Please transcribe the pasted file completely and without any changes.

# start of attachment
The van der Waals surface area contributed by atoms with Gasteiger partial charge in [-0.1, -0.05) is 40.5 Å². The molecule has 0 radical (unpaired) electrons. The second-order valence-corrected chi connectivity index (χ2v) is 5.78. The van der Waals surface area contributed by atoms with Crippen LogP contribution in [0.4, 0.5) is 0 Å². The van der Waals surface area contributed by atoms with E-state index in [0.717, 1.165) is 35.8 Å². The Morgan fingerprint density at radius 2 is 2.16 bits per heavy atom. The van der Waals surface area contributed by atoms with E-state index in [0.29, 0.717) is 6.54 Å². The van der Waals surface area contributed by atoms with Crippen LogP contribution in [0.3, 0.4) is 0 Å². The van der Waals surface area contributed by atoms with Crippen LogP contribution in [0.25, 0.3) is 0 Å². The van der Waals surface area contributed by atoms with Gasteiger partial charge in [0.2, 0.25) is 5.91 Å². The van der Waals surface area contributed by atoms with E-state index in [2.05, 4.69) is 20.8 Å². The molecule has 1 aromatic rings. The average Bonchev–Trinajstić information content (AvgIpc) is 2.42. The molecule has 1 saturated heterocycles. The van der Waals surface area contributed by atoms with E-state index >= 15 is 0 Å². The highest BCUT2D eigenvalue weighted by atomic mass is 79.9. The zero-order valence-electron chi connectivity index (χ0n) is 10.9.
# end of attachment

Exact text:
The van der Waals surface area contributed by atoms with Gasteiger partial charge in [-0.1, -0.05) is 40.5 Å². The molecule has 0 radical (unpaired) electrons. The second-order valence-corrected chi connectivity index (χ2v) is 5.78. The van der Waals surface area contributed by atoms with Crippen LogP contribution in [0.4, 0.5) is 0 Å². The van der Waals surface area contributed by atoms with E-state index in [0.717, 1.165) is 35.8 Å². The Morgan fingerprint density at radius 2 is 2.16 bits per heavy atom. The van der Waals surface area contributed by atoms with E-state index in [0.29, 0.717) is 6.54 Å². The van der Waals surface area contributed by atoms with Crippen LogP contribution in [0.3, 0.4) is 0 Å². The van der Waals surface area contributed by atoms with Crippen LogP contribution in [0.25, 0.3) is 0 Å². The van der Waals surface area contributed by atoms with Gasteiger partial charge in [0.2, 0.25) is 5.91 Å². The van der Waals surface area contributed by atoms with E-state index in [2.05, 4.69) is 20.8 Å². The molecule has 1 aromatic rings. The average Bonchev–Trinajstić information content (AvgIpc) is 2.42. The molecule has 1 saturated heterocycles. The van der Waals surface area contributed by atoms with E-state index >= 15 is 0 Å². The highest BCUT2D eigenvalue weighted by atomic mass is 79.9. The zero-order valence-electron chi connectivity index (χ0n) is 10.9.